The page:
ASA action

Supermarket shelves Print publication


Recent action taken by the Committee of Advertising Practice and the Advertising Standards Authority in two key areas are likely to have a significant impact on retailers. Gwendoline Davies and Richard Naish explain.

Price promotion

In November 2017 a well-known supermarket ran a price promotion for Haagen-Dazs ice cream. The text of the promotion on their website stated “Only £3.00: Save £1.00”. The advertisement was challenged on the basis that it was misleading because the reduction didn’t represent a genuine saving.

The Advertising Standards Authority (ASA) upheld the complaint. The ASA looked at the pricing history for the product and found that the price of the ice cream had fluctuated between a ‘base price’ of £4.00 and a ‘promo price’ of £3.00 every 21 days. Because the difference in price followed a cyclical pattern, the lower promotion price couldn’t be said to be a genuine saving against a usual selling price. Therefore the savings claim was deemed to be misleading and the supermarket was ordered to ensure that any future savings claims did not misleadingly imply savings against the usual selling price of the product.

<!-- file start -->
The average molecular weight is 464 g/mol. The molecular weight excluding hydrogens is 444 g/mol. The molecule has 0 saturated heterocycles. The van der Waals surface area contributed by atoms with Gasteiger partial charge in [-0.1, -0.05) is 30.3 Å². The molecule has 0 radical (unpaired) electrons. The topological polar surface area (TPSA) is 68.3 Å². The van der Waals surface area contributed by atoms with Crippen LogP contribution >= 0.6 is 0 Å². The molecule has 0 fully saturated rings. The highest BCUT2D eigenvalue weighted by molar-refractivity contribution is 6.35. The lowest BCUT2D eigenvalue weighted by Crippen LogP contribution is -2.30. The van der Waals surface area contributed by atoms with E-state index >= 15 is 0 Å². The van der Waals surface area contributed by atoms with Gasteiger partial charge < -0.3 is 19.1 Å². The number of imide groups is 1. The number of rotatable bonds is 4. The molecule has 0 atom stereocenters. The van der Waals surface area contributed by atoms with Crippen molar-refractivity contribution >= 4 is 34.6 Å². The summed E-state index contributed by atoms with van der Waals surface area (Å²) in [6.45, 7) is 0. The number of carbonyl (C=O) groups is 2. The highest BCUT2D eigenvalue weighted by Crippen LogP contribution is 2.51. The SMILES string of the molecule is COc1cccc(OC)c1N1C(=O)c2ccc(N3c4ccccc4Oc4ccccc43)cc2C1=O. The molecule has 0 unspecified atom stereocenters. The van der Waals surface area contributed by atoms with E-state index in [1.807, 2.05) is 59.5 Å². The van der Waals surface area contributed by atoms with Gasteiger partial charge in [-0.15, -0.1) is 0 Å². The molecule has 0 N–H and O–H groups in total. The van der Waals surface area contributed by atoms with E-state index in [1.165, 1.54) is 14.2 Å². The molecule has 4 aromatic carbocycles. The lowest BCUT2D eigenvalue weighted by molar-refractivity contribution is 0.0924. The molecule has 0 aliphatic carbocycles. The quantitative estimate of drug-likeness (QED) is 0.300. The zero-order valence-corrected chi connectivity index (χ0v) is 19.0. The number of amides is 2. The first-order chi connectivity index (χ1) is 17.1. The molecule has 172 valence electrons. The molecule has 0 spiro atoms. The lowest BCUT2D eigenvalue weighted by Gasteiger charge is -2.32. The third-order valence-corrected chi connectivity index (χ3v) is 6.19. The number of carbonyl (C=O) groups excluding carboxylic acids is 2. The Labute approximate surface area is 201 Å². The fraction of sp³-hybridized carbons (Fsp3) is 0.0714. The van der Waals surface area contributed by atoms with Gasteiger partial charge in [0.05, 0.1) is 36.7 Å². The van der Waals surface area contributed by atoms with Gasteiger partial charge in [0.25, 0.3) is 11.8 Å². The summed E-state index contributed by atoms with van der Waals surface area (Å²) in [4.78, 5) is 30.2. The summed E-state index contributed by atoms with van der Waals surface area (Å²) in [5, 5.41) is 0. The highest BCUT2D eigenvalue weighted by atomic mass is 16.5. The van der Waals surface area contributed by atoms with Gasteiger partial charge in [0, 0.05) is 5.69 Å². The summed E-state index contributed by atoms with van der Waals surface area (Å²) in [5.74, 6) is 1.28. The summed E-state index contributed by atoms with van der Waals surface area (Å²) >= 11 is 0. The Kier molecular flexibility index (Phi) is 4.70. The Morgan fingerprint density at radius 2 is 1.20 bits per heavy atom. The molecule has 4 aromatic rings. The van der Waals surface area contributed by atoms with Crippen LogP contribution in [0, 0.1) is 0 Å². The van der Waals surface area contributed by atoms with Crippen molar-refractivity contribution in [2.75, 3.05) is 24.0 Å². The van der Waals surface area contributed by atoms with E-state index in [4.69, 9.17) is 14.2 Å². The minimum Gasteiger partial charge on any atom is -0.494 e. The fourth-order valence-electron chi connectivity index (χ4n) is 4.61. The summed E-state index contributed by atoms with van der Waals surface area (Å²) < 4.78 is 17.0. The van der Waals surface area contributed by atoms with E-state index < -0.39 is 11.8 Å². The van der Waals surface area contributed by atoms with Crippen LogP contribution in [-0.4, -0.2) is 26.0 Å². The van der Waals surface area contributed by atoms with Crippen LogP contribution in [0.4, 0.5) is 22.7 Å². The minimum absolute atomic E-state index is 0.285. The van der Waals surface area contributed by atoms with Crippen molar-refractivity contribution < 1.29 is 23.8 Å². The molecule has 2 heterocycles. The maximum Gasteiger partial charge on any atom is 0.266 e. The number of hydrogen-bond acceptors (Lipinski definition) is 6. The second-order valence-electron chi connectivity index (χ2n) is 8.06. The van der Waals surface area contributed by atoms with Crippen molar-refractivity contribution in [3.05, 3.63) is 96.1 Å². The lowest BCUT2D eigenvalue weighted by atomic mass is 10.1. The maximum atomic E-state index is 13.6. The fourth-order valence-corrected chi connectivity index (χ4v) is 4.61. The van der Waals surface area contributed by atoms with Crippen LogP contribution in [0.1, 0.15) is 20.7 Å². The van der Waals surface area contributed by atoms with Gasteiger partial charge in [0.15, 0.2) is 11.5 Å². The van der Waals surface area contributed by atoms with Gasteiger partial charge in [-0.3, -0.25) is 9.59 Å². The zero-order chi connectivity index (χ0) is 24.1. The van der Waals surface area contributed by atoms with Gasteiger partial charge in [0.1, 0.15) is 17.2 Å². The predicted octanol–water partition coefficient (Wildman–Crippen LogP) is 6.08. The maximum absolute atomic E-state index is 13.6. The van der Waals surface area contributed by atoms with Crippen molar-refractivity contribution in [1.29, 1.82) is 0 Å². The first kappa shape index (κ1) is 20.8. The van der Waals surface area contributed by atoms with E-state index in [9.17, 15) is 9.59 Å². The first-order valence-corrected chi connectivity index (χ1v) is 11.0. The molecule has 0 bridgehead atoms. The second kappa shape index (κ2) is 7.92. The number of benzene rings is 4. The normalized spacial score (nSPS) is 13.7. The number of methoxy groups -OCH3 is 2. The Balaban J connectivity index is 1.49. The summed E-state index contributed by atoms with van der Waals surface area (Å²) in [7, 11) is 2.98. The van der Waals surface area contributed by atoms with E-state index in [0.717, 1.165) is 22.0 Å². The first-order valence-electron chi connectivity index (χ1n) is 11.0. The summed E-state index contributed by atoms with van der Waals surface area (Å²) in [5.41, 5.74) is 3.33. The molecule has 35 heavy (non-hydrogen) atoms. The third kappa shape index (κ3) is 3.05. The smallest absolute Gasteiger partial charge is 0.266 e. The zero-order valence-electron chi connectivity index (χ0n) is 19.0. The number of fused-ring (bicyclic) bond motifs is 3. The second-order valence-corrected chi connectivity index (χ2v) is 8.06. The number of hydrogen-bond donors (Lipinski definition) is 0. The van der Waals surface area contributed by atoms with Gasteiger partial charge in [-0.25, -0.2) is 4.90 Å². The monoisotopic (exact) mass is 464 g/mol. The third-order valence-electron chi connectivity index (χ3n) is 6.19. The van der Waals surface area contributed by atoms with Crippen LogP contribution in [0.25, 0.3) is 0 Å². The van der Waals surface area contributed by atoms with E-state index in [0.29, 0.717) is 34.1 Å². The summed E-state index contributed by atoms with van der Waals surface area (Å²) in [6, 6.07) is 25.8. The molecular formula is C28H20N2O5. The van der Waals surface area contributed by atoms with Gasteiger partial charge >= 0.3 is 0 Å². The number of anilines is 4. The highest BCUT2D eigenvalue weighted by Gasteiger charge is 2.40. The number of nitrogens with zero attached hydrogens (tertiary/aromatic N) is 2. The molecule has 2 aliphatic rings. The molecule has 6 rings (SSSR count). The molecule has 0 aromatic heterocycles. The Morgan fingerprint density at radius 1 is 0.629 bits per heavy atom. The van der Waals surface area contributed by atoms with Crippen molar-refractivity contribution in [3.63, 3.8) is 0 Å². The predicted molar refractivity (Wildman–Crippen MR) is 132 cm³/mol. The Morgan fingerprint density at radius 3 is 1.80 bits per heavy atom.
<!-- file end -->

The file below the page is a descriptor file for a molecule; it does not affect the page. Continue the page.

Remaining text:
This finding will have a big impact on food retail pricing practices. It is common practice for the major supermarkets to run promotions on a regular basis. It could be said that many food products do not have a usual selling price so claims of savings are now looking at risk of challenge.

Delivery charges

The Committee of Advertising Practice (CAP) has published a new enforcement notice on advertised delivery restrictions and surcharges which applies to all adverts across the UK, including advertisements on websites and on social media.  The notice is designed to prevent misleading claims as to delivery charges – in particular claims such as “Free UK Delivery” where, for example, surcharges or restrictions may apply in certain parts of England, Scotland (including the Scottish Highlands), Wales and Northern Ireland.

The ASA has advised that sellers should not make absolute delivery claims which are incorrect; they should ensure that there are no contradictions of the main delivery claim; and, if any surcharges or restrictions are applicable, these must be “clear and upfront” within the advert.

Retailers who supply goods by post should review how their delivery arrangements and charges are advertised. The ASA has stated that enforcement action will be taken for non-compliance as from 31 May 2018.